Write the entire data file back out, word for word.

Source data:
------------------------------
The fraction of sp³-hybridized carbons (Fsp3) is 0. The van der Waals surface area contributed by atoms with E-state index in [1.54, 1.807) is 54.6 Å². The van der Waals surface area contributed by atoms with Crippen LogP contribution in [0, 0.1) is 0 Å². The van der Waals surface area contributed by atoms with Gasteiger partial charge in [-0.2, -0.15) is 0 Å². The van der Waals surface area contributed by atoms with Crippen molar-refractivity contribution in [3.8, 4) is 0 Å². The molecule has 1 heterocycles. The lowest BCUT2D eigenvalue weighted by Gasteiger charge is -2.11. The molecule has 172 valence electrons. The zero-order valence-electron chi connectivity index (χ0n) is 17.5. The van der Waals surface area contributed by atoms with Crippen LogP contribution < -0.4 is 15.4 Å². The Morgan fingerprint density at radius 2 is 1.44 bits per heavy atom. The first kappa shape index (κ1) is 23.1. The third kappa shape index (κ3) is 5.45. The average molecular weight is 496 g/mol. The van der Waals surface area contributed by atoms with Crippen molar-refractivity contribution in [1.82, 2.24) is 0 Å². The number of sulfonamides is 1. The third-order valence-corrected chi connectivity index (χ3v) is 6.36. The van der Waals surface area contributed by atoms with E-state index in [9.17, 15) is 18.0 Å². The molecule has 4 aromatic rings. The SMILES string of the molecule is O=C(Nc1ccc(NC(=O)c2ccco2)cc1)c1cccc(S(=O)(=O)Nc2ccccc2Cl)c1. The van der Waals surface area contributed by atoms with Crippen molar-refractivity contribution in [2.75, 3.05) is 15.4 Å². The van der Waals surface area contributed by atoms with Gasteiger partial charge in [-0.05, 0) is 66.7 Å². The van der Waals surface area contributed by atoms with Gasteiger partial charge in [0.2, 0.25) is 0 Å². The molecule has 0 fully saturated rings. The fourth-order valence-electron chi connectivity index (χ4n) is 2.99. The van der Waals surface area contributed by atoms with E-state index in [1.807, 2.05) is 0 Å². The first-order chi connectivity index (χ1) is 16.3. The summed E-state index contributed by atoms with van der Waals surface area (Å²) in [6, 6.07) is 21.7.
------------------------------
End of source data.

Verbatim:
The fraction of sp³-hybridized carbons (Fsp3) is 0. The van der Waals surface area contributed by atoms with E-state index in [1.54, 1.807) is 54.6 Å². The van der Waals surface area contributed by atoms with Crippen LogP contribution in [0, 0.1) is 0 Å². The van der Waals surface area contributed by atoms with Gasteiger partial charge in [-0.2, -0.15) is 0 Å². The van der Waals surface area contributed by atoms with Crippen molar-refractivity contribution in [3.8, 4) is 0 Å². The molecule has 1 heterocycles. The lowest BCUT2D eigenvalue weighted by Gasteiger charge is -2.11. The molecule has 172 valence electrons. The zero-order valence-electron chi connectivity index (χ0n) is 17.5. The van der Waals surface area contributed by atoms with Crippen LogP contribution < -0.4 is 15.4 Å². The Morgan fingerprint density at radius 2 is 1.44 bits per heavy atom. The first kappa shape index (κ1) is 23.1. The third kappa shape index (κ3) is 5.45. The average molecular weight is 496 g/mol. The van der Waals surface area contributed by atoms with Crippen molar-refractivity contribution in [1.82, 2.24) is 0 Å². The number of sulfonamides is 1. The third-order valence-corrected chi connectivity index (χ3v) is 6.36. The van der Waals surface area contributed by atoms with E-state index in [9.17, 15) is 18.0 Å². The molecule has 4 aromatic rings. The SMILES string of the molecule is O=C(Nc1ccc(NC(=O)c2ccco2)cc1)c1cccc(S(=O)(=O)Nc2ccccc2Cl)c1. The van der Waals surface area contributed by atoms with Crippen molar-refractivity contribution in [2.75, 3.05) is 15.4 Å². The van der Waals surface area contributed by atoms with Gasteiger partial charge in [-0.05, 0) is 66.7 Å². The van der Waals surface area contributed by atoms with Gasteiger partial charge in [0.2, 0.25) is 0 Å². The molecule has 0 fully saturated rings. The fourth-order valence-electron chi connectivity index (χ4n) is 2.99. The van der Waals surface area contributed by atoms with E-state index in [1.807, 2.05) is 0 Å². The first-order chi connectivity index (χ1) is 16.3. The summed E-state index contributed by atoms with van der Waals surface area (Å²) in [6, 6.07) is 21.7.